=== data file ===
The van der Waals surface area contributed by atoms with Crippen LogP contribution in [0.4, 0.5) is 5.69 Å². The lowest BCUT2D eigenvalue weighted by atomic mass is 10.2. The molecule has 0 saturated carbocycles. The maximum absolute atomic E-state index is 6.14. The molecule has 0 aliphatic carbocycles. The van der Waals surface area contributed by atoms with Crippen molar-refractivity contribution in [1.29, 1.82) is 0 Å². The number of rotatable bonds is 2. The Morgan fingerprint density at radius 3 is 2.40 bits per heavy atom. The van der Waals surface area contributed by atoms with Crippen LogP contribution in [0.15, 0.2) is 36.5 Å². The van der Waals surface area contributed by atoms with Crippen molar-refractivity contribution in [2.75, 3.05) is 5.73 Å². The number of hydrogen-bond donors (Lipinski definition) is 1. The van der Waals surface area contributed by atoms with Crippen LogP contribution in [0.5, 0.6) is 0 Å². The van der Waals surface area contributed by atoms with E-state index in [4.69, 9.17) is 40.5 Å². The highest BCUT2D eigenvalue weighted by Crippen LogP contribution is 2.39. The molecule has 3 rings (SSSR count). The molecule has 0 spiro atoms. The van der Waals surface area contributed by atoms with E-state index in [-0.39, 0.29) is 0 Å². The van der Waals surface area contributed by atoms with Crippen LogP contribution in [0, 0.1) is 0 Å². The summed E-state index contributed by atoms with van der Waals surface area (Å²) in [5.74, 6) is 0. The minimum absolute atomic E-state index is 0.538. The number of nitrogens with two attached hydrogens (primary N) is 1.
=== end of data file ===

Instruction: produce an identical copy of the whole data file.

The van der Waals surface area contributed by atoms with Crippen LogP contribution in [0.4, 0.5) is 5.69 Å². The lowest BCUT2D eigenvalue weighted by atomic mass is 10.2. The molecule has 0 saturated carbocycles. The maximum absolute atomic E-state index is 6.14. The molecule has 0 aliphatic carbocycles. The van der Waals surface area contributed by atoms with Crippen molar-refractivity contribution in [1.29, 1.82) is 0 Å². The number of rotatable bonds is 2. The Morgan fingerprint density at radius 3 is 2.40 bits per heavy atom. The van der Waals surface area contributed by atoms with Crippen LogP contribution in [0.15, 0.2) is 36.5 Å². The van der Waals surface area contributed by atoms with Crippen molar-refractivity contribution in [2.75, 3.05) is 5.73 Å². The number of hydrogen-bond donors (Lipinski definition) is 1. The van der Waals surface area contributed by atoms with Crippen LogP contribution in [0.5, 0.6) is 0 Å². The van der Waals surface area contributed by atoms with E-state index in [4.69, 9.17) is 40.5 Å². The highest BCUT2D eigenvalue weighted by Crippen LogP contribution is 2.39. The molecule has 3 rings (SSSR count). The molecule has 0 spiro atoms. The van der Waals surface area contributed by atoms with E-state index in [-0.39, 0.29) is 0 Å². The van der Waals surface area contributed by atoms with Crippen LogP contribution in [0, 0.1) is 0 Å². The summed E-state index contributed by atoms with van der Waals surface area (Å²) in [5.74, 6) is 0. The minimum absolute atomic E-state index is 0.538. The number of nitrogens with two attached hydrogens (primary N) is 1.